Universal Audio Apollo x6 - Thunderbolt 3 audio interface which can basically replace a full rack of analogue audio processing gear

Copyright 2019 by Curtis Judd

Outro music from Artlist: Sunday by Rich Young Pixies - Amazing Journey. You can receive a 2 month discount on a subscription to Artlist, a subscription service for stock music you can use with your videos. Check it out at Artlist.

Ethics statement: Some of the links above are affiliate links which means that if you click on them and buy, I get a small commission. You don't pay more by clicking these links than if you just went to the retailer’s web site on your own. I use the proceeds to buy additional gear to review and help you improve your sound, lighting, and video. Thanks for your support!

Sound for Video Session: Loudness Normalize your Video Sound in Adobe Audition

How do you get loud audio for your video projects? What if the music is much louder than the dialogue or speaking parts? In this session, we cover the basics of mixing music and dialogue and show how to loudness normalize your video’s sound using Adobe Audition.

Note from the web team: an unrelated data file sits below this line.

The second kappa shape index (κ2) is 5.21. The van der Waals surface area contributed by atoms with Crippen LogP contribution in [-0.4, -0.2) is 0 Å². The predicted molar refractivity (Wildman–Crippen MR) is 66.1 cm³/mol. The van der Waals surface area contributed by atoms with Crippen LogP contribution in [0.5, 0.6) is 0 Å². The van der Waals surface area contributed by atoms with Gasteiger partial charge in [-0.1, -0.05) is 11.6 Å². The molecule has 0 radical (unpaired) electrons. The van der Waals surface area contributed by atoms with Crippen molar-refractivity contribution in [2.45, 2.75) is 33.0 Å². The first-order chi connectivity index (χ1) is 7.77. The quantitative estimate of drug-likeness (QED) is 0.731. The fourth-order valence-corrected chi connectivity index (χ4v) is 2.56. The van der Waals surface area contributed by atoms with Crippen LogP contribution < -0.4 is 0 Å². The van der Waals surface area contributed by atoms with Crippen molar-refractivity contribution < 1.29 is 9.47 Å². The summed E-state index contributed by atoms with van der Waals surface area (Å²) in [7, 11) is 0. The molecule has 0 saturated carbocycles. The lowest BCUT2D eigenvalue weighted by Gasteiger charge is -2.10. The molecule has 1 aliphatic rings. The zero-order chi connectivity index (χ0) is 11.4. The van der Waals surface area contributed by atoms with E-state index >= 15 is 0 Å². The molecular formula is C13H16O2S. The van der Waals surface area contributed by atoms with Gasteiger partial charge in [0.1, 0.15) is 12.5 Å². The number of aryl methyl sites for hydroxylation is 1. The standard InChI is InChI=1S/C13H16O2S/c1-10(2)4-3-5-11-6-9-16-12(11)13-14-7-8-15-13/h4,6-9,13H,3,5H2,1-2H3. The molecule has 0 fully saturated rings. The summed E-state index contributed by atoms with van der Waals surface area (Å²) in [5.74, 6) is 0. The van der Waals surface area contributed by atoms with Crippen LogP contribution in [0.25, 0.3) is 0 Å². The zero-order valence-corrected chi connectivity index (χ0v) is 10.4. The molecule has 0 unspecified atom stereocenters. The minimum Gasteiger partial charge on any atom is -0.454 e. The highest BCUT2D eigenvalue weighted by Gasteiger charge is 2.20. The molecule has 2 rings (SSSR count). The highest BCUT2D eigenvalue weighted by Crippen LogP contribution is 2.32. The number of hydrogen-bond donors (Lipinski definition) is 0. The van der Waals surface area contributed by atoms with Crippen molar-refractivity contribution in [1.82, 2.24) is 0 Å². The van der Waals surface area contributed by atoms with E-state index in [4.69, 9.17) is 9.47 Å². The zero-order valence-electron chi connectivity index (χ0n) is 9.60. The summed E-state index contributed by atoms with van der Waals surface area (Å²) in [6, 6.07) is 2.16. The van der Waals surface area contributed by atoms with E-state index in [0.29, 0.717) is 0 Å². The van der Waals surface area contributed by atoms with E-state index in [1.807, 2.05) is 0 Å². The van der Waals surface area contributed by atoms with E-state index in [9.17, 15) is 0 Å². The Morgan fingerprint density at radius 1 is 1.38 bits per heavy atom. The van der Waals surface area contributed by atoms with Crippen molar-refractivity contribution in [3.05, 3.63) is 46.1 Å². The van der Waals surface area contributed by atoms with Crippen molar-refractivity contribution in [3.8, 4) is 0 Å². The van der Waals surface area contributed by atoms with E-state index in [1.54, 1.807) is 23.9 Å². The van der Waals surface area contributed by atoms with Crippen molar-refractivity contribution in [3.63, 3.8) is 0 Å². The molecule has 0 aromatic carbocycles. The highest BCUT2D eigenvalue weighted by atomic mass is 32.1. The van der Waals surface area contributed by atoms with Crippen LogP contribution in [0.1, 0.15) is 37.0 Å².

Please consider my sound for video classes available over at Learn Light and Sound.

Gear used to record this episode:

AKG C414 XLS large diaphragm condenser microphone - this is my new, main voice over microphone

dbx 286s Preamplifier and channel strip - new vocal processing channel strip. I’ve had a ton of requests for help setting this up so I had to add one to my collection so I can learn how to use it first.

Universal Audio Apollo x6 - Thunderbolt 3 audio interface used to take audio signal from the dbx286S channel strip, convert it to digital, and send to my computer for recording.

Copyright 2019 by Curtis Judd